• Scaffolding learning in virtual environments
    Peter Chalk. University of North London, UK
    As the use of on-line teaching environments increases, tutors need to identify the tasks, procedures and interventions that enhance the quality of student learning. One theory of instruction in problem solving is scaffolding and this is used as a guide to analysis of actual interventions by the author in a software engineering assignment. Stored models of the students' solutions show various misconceptions and the tutor's comments in each case are shown to belong to one of the six categories listed in the original definition of scaffolding. One possible outcome could be the outline of a possible new instructional design pattern for this method of tutoring.

  • Hybrid learning - a safe route into web-based open and distance learning for the Computer Science teacher
    John Rosbottom. University of Portsmouth, UK
    The hybrid learner is located on a continuum between the traditional student attending face to face classes in a University and the distance learner who may never visit the institution, except perhaps to graduate. Modern methods of web-based open and distance learning make hybrid learning attractive and accessible to students. Computer Science students in particular make very good hybrid students because the content of the Computer Science curriculum has a strong practical element that is conducive to independent learning methods, and because they have a familiarity with the tools used in hybrid learning. Suggestions are given on how a teacher may develop web-based open and distance learning (WEB-ODL) for hybrid learners.

  • Characteristics of programming exercises that lead to poor learning tendencies: Part II
    Angela Carbone. Monash University, Australia
    In most introductory programming courses tasks are given to students to complete as a crucial part of their study. The tasks are considered important because they require students to apply their knowledge to new situations. However, often the tasks have not been considered as a vehicle that can direct learning behaviours in students. In this paper attention is paid to features of programming tasks that led to the following three poor learning behaviours: non-retrieval, lack of internal reflective thinking and lack of external reflective thinking. The data gathered for this study is provided by students and tutors, and describes the students' engagement in the tasks. The paper concludes with a list of generic improvements that should be considered when formulating programming exercises to minimise poor learning behaviours in students.

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Visualisation & Animation

  • Using Animation of State Space Search to Overcome Student Learning Difficulties
    Vic Ciesielski. RMIT University, Australia
    We describe an algorithm animation system for artificial intelligence search algorithms. We have identified a number learning difficulties experienced by students studying search algorithms and designed the animation system to help students to overcome these difficulties. As well as the usual single step single step mode for assistance in learning the individual steps of an algorithm, the system supports an innovative burst mode for visualizing qualitative behaviour and facilitating comparisons between different algorithms and heuristic functions. The system has successfully been used in the classroom for 4 years and survey results indicate use of the system improves understanding. An empirical study comparing a group of 15 students using the animation system and 15 students who wrote programs for the algorithms revealed a generally similar level of understanding, however the animation group was better at dealing with questions about qualitative behaviour.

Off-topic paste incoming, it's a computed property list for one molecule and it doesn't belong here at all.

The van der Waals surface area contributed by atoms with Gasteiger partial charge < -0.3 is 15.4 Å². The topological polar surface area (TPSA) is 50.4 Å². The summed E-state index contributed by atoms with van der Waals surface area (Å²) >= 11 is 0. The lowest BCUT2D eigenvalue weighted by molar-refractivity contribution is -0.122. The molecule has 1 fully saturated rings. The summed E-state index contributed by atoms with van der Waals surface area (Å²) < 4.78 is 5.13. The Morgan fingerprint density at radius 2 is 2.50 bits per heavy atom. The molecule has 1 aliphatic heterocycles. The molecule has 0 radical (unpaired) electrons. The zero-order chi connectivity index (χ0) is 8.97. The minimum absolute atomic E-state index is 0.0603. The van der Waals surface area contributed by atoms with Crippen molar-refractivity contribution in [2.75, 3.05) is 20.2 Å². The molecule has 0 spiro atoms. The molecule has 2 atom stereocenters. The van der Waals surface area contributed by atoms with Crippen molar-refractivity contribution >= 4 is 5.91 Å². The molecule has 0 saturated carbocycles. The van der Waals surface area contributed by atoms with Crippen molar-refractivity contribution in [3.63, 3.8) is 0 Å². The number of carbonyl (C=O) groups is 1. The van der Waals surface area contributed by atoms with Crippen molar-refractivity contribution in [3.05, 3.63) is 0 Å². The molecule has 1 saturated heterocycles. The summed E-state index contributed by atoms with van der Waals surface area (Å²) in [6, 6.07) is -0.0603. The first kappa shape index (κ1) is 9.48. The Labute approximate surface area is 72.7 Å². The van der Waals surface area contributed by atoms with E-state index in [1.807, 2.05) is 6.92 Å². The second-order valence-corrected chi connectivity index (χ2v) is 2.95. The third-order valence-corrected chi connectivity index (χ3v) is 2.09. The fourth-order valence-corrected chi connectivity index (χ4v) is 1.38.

• EVEGA An educational visualization environment for graph algorithms
    Sami Khuri. San Jose State University, US
    This paper describes the package EVEGA (Educational Visualization Environment for Graph Algorithms) and possible ways of incorporating it into the teaching of algorithms. The tool is freely available, platform- and network-independent, and highly interactive. The tool is designed for three different groups of users: students, instructors, and developers. Interaction with EVEGA can be achieved through the exploration of existing default visualizations, through the direct manipulation of graphical objects or through the implementation and visualization of new algorithms using existing classes. EVEGA provides extensive help files to assist each category of users in the interaction process.

  • Versatile Concept Map Viewing on the Web
    Erkki Rautama. University of Joensuu, Finland
    We present a new applet-based system viewing concept maps on the Web. The input consists of a concept map written in a description language with optional style and layout definitions. The system has numerous applications, because many kinds of graphs, trees, and flowcharts written by humans or generated by other software can be shown in addition to traditional concept maps.

  • Using Visualization To Teach Novices Recursion
    Wanda Dann. Ithaca College, US
    This paper describes an approach for introducing recursion, as part of a course for novice programmers. The course is designed to make use of a 3-D animation world-builder as a visualization tool that allows students to see their own programs in action. One of the pedagogical goals of the course is to enable the student to gain an intuitive sense of and mathematical insight into the recursive process. The software, examples of animation using recursion, and some experiences in using this approach are discussed.